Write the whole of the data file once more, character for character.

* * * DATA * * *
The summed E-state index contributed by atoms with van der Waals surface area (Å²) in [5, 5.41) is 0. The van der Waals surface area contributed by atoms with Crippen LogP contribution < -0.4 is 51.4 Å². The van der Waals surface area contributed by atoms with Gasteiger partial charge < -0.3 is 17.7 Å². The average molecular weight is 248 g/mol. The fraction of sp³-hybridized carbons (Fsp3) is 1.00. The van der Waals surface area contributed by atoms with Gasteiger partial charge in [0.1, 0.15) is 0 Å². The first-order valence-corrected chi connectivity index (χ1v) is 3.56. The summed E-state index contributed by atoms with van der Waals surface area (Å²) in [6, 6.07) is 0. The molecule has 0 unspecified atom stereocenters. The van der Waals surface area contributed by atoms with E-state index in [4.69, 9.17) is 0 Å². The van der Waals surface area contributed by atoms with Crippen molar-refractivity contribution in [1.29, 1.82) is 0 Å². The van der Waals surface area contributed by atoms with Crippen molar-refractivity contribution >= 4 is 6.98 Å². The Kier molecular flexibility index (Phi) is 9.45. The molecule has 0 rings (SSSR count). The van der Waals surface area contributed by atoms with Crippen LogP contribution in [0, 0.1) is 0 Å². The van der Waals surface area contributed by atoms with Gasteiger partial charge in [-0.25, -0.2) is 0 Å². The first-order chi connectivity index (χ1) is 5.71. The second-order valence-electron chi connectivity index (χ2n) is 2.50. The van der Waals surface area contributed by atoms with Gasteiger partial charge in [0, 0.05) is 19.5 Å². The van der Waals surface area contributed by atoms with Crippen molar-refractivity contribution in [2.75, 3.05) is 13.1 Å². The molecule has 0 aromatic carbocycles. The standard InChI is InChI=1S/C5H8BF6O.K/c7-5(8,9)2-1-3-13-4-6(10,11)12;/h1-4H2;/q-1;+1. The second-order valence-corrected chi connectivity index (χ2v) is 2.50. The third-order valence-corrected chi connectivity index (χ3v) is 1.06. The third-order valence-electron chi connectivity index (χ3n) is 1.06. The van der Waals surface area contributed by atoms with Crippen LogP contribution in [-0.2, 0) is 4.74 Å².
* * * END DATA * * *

The summed E-state index contributed by atoms with van der Waals surface area (Å²) in [5, 5.41) is 0. The van der Waals surface area contributed by atoms with Crippen LogP contribution < -0.4 is 51.4 Å². The van der Waals surface area contributed by atoms with Gasteiger partial charge < -0.3 is 17.7 Å². The average molecular weight is 248 g/mol. The fraction of sp³-hybridized carbons (Fsp3) is 1.00. The van der Waals surface area contributed by atoms with Gasteiger partial charge in [0.1, 0.15) is 0 Å². The first-order valence-corrected chi connectivity index (χ1v) is 3.56. The summed E-state index contributed by atoms with van der Waals surface area (Å²) in [6, 6.07) is 0. The molecule has 0 unspecified atom stereocenters. The van der Waals surface area contributed by atoms with E-state index in [4.69, 9.17) is 0 Å². The van der Waals surface area contributed by atoms with Crippen molar-refractivity contribution in [1.29, 1.82) is 0 Å². The van der Waals surface area contributed by atoms with Crippen molar-refractivity contribution >= 4 is 6.98 Å². The Kier molecular flexibility index (Phi) is 9.45. The molecule has 0 rings (SSSR count). The van der Waals surface area contributed by atoms with Crippen LogP contribution in [0, 0.1) is 0 Å². The van der Waals surface area contributed by atoms with Gasteiger partial charge in [-0.25, -0.2) is 0 Å². The first-order chi connectivity index (χ1) is 5.71. The second-order valence-electron chi connectivity index (χ2n) is 2.50. The van der Waals surface area contributed by atoms with Gasteiger partial charge in [0, 0.05) is 19.5 Å². The van der Waals surface area contributed by atoms with Crippen molar-refractivity contribution in [2.75, 3.05) is 13.1 Å². The molecule has 0 aromatic carbocycles. The standard InChI is InChI=1S/C5H8BF6O.K/c7-5(8,9)2-1-3-13-4-6(10,11)12;/h1-4H2;/q-1;+1. The second-order valence-corrected chi connectivity index (χ2v) is 2.50. The third-order valence-corrected chi connectivity index (χ3v) is 1.06. The third-order valence-electron chi connectivity index (χ3n) is 1.06. The van der Waals surface area contributed by atoms with Crippen LogP contribution in [-0.2, 0) is 4.74 Å².